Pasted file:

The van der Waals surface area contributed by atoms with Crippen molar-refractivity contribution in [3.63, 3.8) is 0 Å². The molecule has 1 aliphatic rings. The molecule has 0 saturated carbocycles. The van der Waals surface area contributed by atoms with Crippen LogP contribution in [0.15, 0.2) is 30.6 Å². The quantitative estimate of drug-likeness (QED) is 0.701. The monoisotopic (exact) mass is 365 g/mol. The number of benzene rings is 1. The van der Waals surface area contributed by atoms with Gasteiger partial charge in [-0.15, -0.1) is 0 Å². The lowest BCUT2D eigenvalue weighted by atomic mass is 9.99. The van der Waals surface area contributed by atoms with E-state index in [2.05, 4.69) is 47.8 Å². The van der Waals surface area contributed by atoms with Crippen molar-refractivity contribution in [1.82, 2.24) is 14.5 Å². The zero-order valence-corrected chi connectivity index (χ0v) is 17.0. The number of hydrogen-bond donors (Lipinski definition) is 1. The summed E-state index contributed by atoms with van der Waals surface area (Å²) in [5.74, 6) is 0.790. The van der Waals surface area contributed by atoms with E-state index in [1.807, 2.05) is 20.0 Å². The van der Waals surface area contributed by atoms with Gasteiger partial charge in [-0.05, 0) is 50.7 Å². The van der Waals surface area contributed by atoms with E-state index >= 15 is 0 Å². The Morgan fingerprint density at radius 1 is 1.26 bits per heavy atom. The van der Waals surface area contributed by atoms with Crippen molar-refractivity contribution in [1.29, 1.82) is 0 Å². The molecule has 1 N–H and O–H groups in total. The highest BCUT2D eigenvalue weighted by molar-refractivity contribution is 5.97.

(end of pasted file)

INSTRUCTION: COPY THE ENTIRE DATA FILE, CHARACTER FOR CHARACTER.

The van der Waals surface area contributed by atoms with Crippen molar-refractivity contribution in [3.63, 3.8) is 0 Å². The molecule has 1 aliphatic rings. The molecule has 0 saturated carbocycles. The van der Waals surface area contributed by atoms with Crippen LogP contribution in [0.15, 0.2) is 30.6 Å². The quantitative estimate of drug-likeness (QED) is 0.701. The monoisotopic (exact) mass is 365 g/mol. The number of benzene rings is 1. The van der Waals surface area contributed by atoms with Gasteiger partial charge in [-0.15, -0.1) is 0 Å². The lowest BCUT2D eigenvalue weighted by atomic mass is 9.99. The van der Waals surface area contributed by atoms with E-state index in [2.05, 4.69) is 47.8 Å². The van der Waals surface area contributed by atoms with Crippen molar-refractivity contribution in [1.82, 2.24) is 14.5 Å². The zero-order valence-corrected chi connectivity index (χ0v) is 17.0. The number of hydrogen-bond donors (Lipinski definition) is 1. The summed E-state index contributed by atoms with van der Waals surface area (Å²) in [5.74, 6) is 0.790. The van der Waals surface area contributed by atoms with E-state index in [1.807, 2.05) is 20.0 Å². The van der Waals surface area contributed by atoms with Gasteiger partial charge in [-0.05, 0) is 50.7 Å². The van der Waals surface area contributed by atoms with E-state index >= 15 is 0 Å². The Morgan fingerprint density at radius 1 is 1.26 bits per heavy atom. The van der Waals surface area contributed by atoms with Crippen molar-refractivity contribution in [1.29, 1.82) is 0 Å². The molecule has 1 N–H and O–H groups in total. The highest BCUT2D eigenvalue weighted by molar-refractivity contribution is 5.97.